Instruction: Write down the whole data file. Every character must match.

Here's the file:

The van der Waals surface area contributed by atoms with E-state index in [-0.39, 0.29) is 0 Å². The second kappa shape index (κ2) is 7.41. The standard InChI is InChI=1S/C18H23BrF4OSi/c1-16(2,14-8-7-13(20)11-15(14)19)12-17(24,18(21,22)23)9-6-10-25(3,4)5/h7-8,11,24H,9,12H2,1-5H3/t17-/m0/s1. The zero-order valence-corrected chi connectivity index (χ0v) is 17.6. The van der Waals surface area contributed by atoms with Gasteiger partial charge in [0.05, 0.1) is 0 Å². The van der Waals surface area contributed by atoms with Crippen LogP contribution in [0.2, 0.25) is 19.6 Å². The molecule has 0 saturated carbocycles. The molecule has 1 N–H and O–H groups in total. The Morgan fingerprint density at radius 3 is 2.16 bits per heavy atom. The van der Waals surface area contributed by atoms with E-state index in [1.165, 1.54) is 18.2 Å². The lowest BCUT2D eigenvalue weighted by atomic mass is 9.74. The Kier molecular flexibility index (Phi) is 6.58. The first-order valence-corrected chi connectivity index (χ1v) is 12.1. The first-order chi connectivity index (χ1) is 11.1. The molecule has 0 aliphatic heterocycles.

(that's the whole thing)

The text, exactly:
The van der Waals surface area contributed by atoms with E-state index in [-0.39, 0.29) is 0 Å². The second kappa shape index (κ2) is 7.41. The standard InChI is InChI=1S/C18H23BrF4OSi/c1-16(2,14-8-7-13(20)11-15(14)19)12-17(24,18(21,22)23)9-6-10-25(3,4)5/h7-8,11,24H,9,12H2,1-5H3/t17-/m0/s1. The zero-order valence-corrected chi connectivity index (χ0v) is 17.6. The van der Waals surface area contributed by atoms with Gasteiger partial charge in [0.05, 0.1) is 0 Å². The van der Waals surface area contributed by atoms with Crippen LogP contribution in [0.2, 0.25) is 19.6 Å². The molecule has 0 saturated carbocycles. The molecule has 1 N–H and O–H groups in total. The Morgan fingerprint density at radius 3 is 2.16 bits per heavy atom. The van der Waals surface area contributed by atoms with E-state index in [1.165, 1.54) is 18.2 Å². The lowest BCUT2D eigenvalue weighted by atomic mass is 9.74. The Kier molecular flexibility index (Phi) is 6.58. The first-order valence-corrected chi connectivity index (χ1v) is 12.1. The first-order chi connectivity index (χ1) is 11.1. The molecule has 0 aliphatic heterocycles.